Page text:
A couple of weeks ago, it looked like Wheeler might need someone to fill in for him, but he's been brilliant in his last two starts. Wheeler struck out 16 batters and walked only one in those outings, and the Phillies looked positively baffled by his stuff last Thursday. With the Cubs having some strikeout-prone batters of their own, look for Wheeler to have some fun at Wrigley tonight as long as his command is on.

Wednesday: Daisuke Matsuzaka vs. Edwin Jackson

With Rafael Montero being sent down to the minors for seasoning, the man known as Dice-K is stepping into the rotation to make his second start of the season on Wednesday. He previously worked half of a doubleheader against the Diamondbacks on May 25 and looked pretty good with six strikeouts, one walk, and two runs allowed over six innings. Matsuzaka has been striking out more than a batter per inning this season, which is a great sign for the veteran, but he is also walking more than six batters per nine. Obviously, that's something that needs to improve if Matsuzaka is going to stick in the rotation for more than a turn or two.

Wednesday night's game could be a doozy, because both Dice-K and Jackson love to avoid contact and throw a ton of pitches. Since he became a full-time starter with Tampa Bay in 2007, Jackson has made at least 30 starts in every season, but that's been the only predictable thing about him. Blessed with great stuff that he's not always able to harness correctly, Jackson is a guy with high highs -- such as his recent 11-strikeout performance in seven shutout innings versus the Brewers -- as well as low lows -- like when he inexplicably got lit up by the Padres in San Diego two starts ago. Despite his durability, Jackon's history of high ERAs have seen him shipped around the country quite often, and he'll probably move again soon seeing as how he's an expendable veteran on a rebuilding Cubs team.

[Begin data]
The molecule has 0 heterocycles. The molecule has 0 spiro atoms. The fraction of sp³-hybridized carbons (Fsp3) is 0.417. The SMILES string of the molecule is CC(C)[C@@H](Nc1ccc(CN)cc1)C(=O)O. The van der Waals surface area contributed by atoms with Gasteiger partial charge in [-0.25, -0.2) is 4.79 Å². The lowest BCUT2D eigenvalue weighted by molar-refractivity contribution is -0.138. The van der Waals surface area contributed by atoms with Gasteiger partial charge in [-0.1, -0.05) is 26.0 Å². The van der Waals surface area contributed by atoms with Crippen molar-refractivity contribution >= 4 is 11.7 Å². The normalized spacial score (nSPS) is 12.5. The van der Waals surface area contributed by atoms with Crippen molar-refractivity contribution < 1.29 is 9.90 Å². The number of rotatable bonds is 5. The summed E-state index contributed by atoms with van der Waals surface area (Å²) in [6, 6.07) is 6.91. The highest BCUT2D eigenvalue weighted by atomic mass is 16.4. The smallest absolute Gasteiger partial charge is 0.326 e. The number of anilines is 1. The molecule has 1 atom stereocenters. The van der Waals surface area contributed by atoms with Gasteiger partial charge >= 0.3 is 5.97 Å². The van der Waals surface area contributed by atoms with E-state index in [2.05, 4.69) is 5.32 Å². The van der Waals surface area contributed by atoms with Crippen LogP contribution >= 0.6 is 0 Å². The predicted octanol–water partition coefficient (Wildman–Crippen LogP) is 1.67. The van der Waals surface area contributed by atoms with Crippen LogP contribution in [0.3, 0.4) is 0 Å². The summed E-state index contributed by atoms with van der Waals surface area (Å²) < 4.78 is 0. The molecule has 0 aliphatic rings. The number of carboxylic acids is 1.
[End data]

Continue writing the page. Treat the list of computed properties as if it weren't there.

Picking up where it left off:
Thursday: Jacob deGrom vs. Travis Wood

Last season, Wood looked like a member of the future Cubs when he set career bests in innings pitched (200) and ERA (3.11), but he's having trouble living up to those totals in 2014. A 4.50 xFIP and .248 BABIP in 2013 weren't good omens for this year's campaign, but Wood has raised his strikeout rate rate nearly three percent in order to counterbalance regression. Unfortunately, that improvement hasn't shown up in Wood's ERA yet, and it jumped up to 5.15 after last week's rough outing in Milwaukee. The 27-year-old lefty should improve on that based on his peripherals, and he may just make his case for a long-term deal based on two remaining arbitration years and the lack of pitching prospects in Chicago's system.

The strikeout and walk rates in deGrom's first three MLB starts made it seem like he was lucky to be sticking around the majors, but he was flat-out wonderful in his game against Philadelphia on the last day of May. The 25-year-old out of Stetson struck out 11 Phillies and walked only two in six-and-one-third innings, and he would have kept going if not for a Ryan Howard three-run blast that ended the fun in the seventh. Regardless, the outing was a big step forward for deGrom, who until that day was relying on smoke and mirrors to keep opponents from crossing the plate.

What about some GIFs?

When the Mets played the Cubs at Citi Field last June, Kirk Nieuwenhuis hit a walk-off home run on Father's Day. This pleased every father in the world except for Bob Costas.

After the game, Justin Turner upped his game by hitting Nieuwenhuis with an apple pie.

The day wouldn't be complete, though, without some classic Mets mayhem.